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Adjustable-Rate Mortgage (ARM)

Just because the term says “30 years” doesn’t mean you’ll still be paying off the same loan three decades from now. In fact, most modern mortgages get paid off much sooner when the home is sold or the mortgage is refinanced.

Make a Savvy Investment

An adjustable-rate mortgage usually offers a lower introductory interest rate than any fixed-rate option.

Twenty-first century society is constantly on the move. Most Americans end up selling their home or refinancing their mortgage within a few years of closing, so why not take advantage of this agile way of life?

Enjoy the Lowest Rate

If you plan to sell or refinance before the introductory period is over, you can save money with an ARM.

Most modern ARMs are actually “hybrid mortgages,” because the interest rate during the introductory period is fixed. For the first few years, having an ARM is just like having a low-interest fixed-rate mortgage.

Once the introductory period is over, the interest rate begins to regularly adjust according to what the lending rates in the overall economy are doing, which means your mortgage payments could become cheaper or costlier as time goes on.

Is an Adjustable-Rate Mortgage right for you?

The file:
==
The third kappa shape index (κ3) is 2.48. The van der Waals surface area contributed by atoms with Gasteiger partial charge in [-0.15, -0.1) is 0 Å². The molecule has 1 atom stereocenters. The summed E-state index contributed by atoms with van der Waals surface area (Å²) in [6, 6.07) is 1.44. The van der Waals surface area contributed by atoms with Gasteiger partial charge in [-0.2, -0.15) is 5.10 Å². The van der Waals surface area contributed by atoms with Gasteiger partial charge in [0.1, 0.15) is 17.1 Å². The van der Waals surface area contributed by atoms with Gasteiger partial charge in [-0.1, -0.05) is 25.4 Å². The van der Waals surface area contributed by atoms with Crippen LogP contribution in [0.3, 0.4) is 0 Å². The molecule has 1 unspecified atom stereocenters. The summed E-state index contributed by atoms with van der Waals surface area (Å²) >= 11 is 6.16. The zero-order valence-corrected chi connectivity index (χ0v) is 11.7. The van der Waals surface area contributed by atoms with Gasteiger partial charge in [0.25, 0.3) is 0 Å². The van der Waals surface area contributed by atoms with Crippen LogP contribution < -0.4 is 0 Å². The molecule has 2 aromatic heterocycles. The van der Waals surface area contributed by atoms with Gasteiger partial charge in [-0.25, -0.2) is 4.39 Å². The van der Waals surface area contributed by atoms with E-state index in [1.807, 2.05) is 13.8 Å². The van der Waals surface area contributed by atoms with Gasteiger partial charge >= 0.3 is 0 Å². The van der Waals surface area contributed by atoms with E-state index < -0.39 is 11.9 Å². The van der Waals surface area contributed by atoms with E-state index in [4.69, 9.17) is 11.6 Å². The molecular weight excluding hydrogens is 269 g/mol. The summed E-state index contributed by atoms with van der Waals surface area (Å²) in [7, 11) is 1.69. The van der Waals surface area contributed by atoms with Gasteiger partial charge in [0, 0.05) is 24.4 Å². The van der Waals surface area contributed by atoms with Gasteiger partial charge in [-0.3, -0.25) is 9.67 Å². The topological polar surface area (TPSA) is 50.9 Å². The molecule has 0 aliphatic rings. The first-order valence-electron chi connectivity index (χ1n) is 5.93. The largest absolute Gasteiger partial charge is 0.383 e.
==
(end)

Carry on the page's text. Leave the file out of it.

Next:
Speak with one of our experienced senior loan officers today about buying or refinancing a home.

Choosing the Right Loan

Scenario 1

Alex has done very well for himself as an entrepreneur, but that doesn’t mean he’s not on the lookout for savings. Though he could afford the high payments on a 15-year fixed-rate mortgage, he’s confident that he’ll be selling his home and moving up into a better one in less than five years. Getting a ARM and saving money in the meantime was just good business.

Scenario 2

Even though Angela is near the end of her career, rather than the beginning of it like Alex, an ARM was the best option for her as well. Her children have grown up and moved out of her big home, so after she uses the money from her cash-out refinancing to make some much needed renovations, she plans to sell the home and enjoy her retirement.

Scenario 3

Christine still has a big family at home, but what she doesn’t have is a big budget. She was initially drawn to the low introductory rate of an ARM, but she ultimately choose a 30-year fixed-rate mortgage instead because she has no intention of moving anytime soon.

Scenario 4

Sarah knows there is a possibility she will have to move for her career in the near future, and she also understands that she could refinance an ARM into a fixed-rate mortgage if she wanted to. But what if she winds up wanting to stay in her home and circumstances make it difficult to refinance? A dedicated Loanwise specialist will help her look at every eventuality and make the call.

Decoding the ARM

Most adjustable-rate mortgages are named according to the same basic pattern, as in these examples:

ARM

A “5/1 ARM” is fixed for 5 years and then adjusts annually

ARM

A “7/1 ARM” is fixed for 7 years and then adjusts annually

ARM

A “10/1 ARM” is fixed for 10 years and then adjusts annually